Peer reviews play a vital role in academic publishing. Authors have various feelings towards peer reviews. This study analyzes the experiences shared by authors in Scirev.org to understand these authors' psychological reactions to several aspects of peer reviews, including decisions, turnaround time, the number of reviews, and review quality. Text mining was used to extract different types of psychological reactions of authors, including affective processes and cognitive processes. Results show that authors' psychological responses to peer reviews are complex and cannot be summarized by a single numerical rating directly given by the authors. Rejection invokes anger, sadness, and disagreement, but not anxiety. Fast turnaround arouses positive emotions from authors, but slow peer review processes do not increase negative emotions as much. Low-quality reviews lead to a wide array of negative emotions, including anxiety, anger, and sadness.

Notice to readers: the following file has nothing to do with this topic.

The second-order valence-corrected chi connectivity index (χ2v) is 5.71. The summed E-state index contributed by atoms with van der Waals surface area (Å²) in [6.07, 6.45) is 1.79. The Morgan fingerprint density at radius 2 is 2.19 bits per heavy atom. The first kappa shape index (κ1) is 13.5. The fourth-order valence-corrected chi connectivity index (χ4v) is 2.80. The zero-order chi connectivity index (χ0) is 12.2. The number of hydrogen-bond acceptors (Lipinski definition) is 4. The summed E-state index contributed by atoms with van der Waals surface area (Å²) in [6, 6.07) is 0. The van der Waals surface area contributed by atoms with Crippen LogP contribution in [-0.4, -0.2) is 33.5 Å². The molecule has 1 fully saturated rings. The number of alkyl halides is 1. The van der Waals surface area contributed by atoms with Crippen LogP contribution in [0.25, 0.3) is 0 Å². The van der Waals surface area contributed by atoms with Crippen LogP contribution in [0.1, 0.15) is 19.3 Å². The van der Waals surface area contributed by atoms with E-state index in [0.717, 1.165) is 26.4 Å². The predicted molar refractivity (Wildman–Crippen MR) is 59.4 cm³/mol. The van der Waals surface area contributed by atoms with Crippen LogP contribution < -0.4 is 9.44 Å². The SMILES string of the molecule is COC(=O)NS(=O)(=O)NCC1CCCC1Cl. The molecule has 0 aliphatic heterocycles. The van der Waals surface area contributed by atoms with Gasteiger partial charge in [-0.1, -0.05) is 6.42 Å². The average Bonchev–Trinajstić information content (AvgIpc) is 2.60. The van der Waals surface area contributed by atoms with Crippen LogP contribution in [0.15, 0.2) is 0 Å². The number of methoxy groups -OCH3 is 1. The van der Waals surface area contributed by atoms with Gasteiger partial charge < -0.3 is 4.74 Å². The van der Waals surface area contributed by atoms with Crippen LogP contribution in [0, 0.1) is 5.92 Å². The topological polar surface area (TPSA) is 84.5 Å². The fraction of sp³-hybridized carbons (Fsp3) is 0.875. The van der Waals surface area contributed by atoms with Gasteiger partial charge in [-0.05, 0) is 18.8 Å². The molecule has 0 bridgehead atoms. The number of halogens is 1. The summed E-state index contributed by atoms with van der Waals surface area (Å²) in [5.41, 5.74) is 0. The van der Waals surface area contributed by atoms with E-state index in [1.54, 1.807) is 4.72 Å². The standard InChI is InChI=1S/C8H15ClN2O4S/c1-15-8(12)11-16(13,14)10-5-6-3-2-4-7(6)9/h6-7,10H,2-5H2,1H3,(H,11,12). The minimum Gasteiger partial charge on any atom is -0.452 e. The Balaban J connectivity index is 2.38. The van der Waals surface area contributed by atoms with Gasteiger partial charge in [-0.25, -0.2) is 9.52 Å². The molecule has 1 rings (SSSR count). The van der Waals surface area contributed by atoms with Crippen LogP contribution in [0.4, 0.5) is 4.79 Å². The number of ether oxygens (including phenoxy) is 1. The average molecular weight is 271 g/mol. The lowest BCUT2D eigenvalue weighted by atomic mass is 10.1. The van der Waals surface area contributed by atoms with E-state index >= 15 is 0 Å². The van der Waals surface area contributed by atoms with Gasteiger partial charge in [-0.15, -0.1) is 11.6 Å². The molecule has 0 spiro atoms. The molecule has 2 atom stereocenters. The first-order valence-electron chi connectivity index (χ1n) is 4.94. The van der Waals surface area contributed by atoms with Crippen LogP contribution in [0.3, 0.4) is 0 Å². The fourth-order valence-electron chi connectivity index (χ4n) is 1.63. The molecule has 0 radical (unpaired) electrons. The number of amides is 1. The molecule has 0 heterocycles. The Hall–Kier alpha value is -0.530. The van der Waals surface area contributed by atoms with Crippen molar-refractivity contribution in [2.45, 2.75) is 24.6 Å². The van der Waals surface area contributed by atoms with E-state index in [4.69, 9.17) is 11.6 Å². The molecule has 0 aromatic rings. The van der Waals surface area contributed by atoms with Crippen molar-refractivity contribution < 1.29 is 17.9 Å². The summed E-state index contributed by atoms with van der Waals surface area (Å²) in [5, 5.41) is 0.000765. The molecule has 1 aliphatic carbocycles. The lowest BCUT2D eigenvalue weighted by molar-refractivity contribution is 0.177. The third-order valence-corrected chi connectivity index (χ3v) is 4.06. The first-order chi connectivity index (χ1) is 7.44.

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Joseph Healey Research Grant was used to support this research.
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This study has no conflicts of interest with other parties.
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Jiang, S. Understanding authors' psychological reactions to peer reviews: a text mining approach. Scientometrics 126, 6085–6103 (2021). https://doi.org/10.1007/s11192-021-04032-8